Why Mandy won't come out to play

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AT AN editorial conference here on Tuesday morning, a member of staff looked askance at that day's Oliver James column on Peter Mandelson and wondered why James had outed Mandelson as a homosexual. Came the reply: Oliver James hadn't. That dirty deed was committed some time ago by the News of the World, for obvious, odious reasons.

And, no, James wasn't slyly exploiting tabloid affronts to privacy and decency. He has points to make. Unlike Bryan Gould's autobiography, which reviled Mandelson as "queeny", giving the Sun the chance to run "Gould `Outs' Mandelson" in hypocritical, tut-tut tones. And, as a matter of record, Gay Times often mentions Mandelson's sexuality and has not once been rebuked by the man himself, or his office. Indeed, relations have always been very cordial, even up to the last election, when Gay Times' request for an in-depth interview was very cordially rejected.

Still, one realises why the staff member raised the question - the Minister Without Portfolio's homosexuality exists in a limbo between secret, open secret and historical amnesia: everyone is apparently aware of it without being quite certain how - and also why Peter Mandelson declined to be interviewed by Gay Times. Mandelson clearly doesn't want his sexuality to be anything other than his own business. He does not wish it to be a dreary "issue", a punctured political football, a broken stick to beat himself or the Party or the Blessed Tony with. It might be... awkward.

New Labour has been at some pains to present itself as "gay-friendly", and no matter how currently cosy the Government's arranged marriage with the Mail, Times etc, in the right-wing press, tradition and prejudice (much the same thing) forever translate the liberal sentimentality of gay-friendly into the sinister suggestion of Gay Mafia.

The fact that New Labour's "gay-friendliness" has extended to fighting against gays in the military and equal partnership rights in the European Courts would seem to dismiss such a paranoid Polaroid of Mandelson and Co's baleful influence, but facts, naturally, don't come into it. Knowing this, why add to your own burdens or allow unnecessary obstacles to be placed in the path of possible political progress for gay men and women? All round, best to maintain a dignified silence. Which is, after all, a matter of choice.

Except Peter Mandelson has no choice. Whatever the personal and/or professional motives for keeping Mum (the good people of his Hartlepool constituency? the still-burning embers of Labour's butch, blue-collar boorishness? the Prime Minister? sheer boredom?) his sexuality is... Here we encounter difficulties - semantic and otherwise. While Mandelson's homosexuality is on record, it is treated as shadowy, almost... ashamed.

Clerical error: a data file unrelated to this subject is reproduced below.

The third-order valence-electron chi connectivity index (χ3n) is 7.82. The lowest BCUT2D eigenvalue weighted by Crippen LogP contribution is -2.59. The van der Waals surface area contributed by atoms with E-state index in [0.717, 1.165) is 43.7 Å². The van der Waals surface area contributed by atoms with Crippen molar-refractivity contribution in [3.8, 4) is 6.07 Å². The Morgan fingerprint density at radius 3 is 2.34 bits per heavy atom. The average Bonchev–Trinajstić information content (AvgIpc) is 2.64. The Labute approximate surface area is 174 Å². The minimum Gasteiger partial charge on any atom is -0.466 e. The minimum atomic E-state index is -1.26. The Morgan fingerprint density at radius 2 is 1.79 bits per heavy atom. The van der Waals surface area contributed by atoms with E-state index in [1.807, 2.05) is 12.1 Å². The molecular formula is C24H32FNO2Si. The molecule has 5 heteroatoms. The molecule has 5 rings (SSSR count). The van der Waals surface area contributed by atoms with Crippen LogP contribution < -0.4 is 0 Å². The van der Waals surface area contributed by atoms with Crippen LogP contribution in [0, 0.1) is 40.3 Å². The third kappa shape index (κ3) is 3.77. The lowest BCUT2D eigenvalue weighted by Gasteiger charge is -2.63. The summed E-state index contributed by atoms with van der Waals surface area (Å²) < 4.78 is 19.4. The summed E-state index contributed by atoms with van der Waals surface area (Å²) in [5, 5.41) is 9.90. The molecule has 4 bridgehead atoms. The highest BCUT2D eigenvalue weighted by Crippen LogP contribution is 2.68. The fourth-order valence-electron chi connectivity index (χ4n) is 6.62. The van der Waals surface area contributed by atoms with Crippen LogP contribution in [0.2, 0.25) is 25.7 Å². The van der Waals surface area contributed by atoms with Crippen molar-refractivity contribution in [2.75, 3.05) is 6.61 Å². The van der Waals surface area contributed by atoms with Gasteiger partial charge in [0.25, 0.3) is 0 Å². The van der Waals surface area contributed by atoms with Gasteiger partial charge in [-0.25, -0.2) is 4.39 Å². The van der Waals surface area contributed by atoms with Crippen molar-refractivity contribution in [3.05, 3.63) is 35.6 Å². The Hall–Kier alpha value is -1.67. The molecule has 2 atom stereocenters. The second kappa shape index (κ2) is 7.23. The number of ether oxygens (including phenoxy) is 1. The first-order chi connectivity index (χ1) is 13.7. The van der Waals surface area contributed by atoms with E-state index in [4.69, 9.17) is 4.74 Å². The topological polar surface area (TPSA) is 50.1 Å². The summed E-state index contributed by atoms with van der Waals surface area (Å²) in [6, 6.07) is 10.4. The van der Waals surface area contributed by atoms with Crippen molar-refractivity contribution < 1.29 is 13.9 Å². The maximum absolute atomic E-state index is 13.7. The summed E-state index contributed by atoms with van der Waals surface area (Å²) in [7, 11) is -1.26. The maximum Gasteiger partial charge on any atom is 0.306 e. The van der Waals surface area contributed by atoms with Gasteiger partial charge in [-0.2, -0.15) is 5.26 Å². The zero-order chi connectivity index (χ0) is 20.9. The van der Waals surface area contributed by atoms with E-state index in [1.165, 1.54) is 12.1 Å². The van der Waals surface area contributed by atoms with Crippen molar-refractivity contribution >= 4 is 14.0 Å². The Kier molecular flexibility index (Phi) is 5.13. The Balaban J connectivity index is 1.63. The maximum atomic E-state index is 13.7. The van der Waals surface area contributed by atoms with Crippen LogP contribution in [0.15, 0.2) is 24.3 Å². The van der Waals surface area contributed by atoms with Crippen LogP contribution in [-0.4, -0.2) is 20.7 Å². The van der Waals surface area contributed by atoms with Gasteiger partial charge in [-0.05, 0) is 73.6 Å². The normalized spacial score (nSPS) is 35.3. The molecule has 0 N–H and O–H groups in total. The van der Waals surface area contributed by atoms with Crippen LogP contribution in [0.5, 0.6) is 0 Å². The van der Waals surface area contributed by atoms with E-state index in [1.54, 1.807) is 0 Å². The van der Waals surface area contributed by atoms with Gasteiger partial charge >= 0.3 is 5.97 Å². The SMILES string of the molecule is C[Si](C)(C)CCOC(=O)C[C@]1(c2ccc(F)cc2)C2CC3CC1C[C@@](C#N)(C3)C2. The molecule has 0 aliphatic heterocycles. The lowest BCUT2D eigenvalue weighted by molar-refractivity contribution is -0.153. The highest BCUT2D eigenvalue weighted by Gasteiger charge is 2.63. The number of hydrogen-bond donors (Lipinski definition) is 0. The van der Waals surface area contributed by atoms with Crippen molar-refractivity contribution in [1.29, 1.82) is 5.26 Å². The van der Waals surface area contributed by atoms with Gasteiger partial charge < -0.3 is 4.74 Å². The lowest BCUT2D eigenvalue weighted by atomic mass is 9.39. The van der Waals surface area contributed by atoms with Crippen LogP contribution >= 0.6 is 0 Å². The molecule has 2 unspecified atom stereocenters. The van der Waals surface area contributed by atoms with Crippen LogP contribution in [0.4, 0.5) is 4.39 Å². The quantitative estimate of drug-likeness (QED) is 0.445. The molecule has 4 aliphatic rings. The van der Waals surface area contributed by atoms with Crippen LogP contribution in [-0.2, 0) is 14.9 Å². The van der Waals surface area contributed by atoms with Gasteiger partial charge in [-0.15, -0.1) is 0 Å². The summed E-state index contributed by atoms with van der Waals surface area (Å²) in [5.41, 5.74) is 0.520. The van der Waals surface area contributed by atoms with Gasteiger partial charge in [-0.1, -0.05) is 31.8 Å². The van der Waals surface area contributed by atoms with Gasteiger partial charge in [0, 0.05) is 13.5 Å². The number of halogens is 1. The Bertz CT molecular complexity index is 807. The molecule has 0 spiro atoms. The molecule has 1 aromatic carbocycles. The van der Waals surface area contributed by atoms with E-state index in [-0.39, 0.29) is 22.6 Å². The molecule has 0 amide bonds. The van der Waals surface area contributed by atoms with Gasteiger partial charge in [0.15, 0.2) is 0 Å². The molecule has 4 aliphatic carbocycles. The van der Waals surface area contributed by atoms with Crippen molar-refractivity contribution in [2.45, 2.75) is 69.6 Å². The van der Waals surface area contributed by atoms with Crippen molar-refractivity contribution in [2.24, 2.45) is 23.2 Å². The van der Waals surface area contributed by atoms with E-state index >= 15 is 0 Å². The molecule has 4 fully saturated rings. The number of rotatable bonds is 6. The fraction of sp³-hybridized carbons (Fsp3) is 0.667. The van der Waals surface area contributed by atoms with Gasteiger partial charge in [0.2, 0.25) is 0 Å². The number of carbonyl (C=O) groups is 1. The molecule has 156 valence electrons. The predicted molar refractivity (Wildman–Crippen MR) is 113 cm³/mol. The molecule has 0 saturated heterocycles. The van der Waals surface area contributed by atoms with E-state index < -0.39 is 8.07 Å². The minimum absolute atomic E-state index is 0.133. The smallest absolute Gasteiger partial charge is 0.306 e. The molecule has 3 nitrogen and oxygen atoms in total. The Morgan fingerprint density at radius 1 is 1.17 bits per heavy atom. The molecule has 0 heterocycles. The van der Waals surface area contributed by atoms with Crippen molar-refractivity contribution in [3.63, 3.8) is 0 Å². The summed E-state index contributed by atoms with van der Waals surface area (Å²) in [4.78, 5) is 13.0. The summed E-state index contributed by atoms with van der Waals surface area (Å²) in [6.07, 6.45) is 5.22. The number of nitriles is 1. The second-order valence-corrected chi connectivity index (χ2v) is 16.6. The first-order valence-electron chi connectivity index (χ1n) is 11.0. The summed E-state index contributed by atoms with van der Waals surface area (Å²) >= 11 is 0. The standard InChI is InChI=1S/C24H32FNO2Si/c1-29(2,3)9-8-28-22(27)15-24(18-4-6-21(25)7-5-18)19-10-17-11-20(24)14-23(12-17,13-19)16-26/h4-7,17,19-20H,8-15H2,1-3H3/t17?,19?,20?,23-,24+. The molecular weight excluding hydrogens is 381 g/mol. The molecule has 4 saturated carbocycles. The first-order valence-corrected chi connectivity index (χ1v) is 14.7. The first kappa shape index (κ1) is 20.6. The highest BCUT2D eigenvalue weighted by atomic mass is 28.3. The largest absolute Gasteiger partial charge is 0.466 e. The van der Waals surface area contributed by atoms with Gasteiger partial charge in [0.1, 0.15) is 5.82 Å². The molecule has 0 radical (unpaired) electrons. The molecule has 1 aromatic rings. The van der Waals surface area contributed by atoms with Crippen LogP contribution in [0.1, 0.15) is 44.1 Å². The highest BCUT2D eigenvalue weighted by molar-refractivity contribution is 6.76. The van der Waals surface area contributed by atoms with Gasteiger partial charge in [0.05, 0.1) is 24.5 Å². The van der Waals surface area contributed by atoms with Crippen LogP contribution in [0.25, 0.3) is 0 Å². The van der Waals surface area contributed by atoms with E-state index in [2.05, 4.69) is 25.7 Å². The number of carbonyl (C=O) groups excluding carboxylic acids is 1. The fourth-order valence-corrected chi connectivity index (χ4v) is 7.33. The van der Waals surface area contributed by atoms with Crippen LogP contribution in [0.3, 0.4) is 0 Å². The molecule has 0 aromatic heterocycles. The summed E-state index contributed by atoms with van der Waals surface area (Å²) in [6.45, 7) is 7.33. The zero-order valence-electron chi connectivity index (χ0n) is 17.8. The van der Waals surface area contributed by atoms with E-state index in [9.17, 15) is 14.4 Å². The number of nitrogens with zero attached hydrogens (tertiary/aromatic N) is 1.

In a dumb way, this is very clever. Silence, dignified or fearful, can be employed against you. Mandelson is nicknamed Mandy and must ignore the sniggering moniker: surely lack of response means he is hiding something? Actually, Mandelson might simply think his day has better uses than rising to stinking bait.

This is, however, immaterial. The fish in the barrel's refusal to bite need not interfere with easy sport. Watch. If I type "Mandelson and gay" into this newspaper's library database, 111 stories appear, all hints, nudges and dull, dull, dull innuendo. Richard Littlejohn doing cracks about friends of Dorothy and friends of Mandy not being mutually exclusive. (You couldn't make it up. Though Littlejohn does.)

A cartoon in the Standard showing Mandelson on a sunny beach, surrounded by silly Muscle Marys and moustachioed clones. Ken Livingstone, stalwart defender of gay rights, vying with Mandelson for a place on the NEC, babbling in the Guardian about his rival's prowess as a disco bunny.

This is, of course, why everyone is apparently aware of Peter Mandelson's homosexuality without being quite certain how. Which is confusing, as well as putrid, because, as previously noted, Mandelson has already been "outed".

Would making a clean breast of it - the language of harassment is contagious - kill the smirks? No. If Mandelson were to lose the test of wills and admit - or confess, as Littlejohn would doubtlessly phrase it - then he would at some future point be accused of "flaunting it". Catch 22. No- win situation. Cowards' methods of punishment are multifarious, as any gay man thought to have power can tell you.

Perhaps Mandelson should have a chat with Chris Smith, who lives the very opposite of his own predicament. Smith's open homosexuality is now almost never mentioned. No fun there. Instead, the utter unreasonableness of attacks on his "competence" grow. Dub it over-compensation and skim Richard Ingrams in the Observer: enraged and obsessed or what? Moral: in or out, some will always shake you all about.

Though not for much longer. The times are anti-blood sports. Smith's foes have had to drop the fag-baiting. Mandelson's queer situation may signal a last hoorah; no wonder name-calling bullies are making the cat- and-mouse most of it. Wouldn't it be funny if a final, mad, full-frontal attack finally gained Peter Mandelson public empathy? Wouldn't it be amazing if his enemies took note of this column in a manner they have revealingly failed to do with Oliver James' and put Peter Mandelson - and us erstwhile, inadvertent collaborators - out of their misery?

Couldn't they learn to hate Mandelson for who he is and not for what he does in bed? Or are they far too busy gang-banging George Michael to pay due attention?

From next week, John Lyttle's column can be found in the Independent's second section, The Eye, on Thursdays

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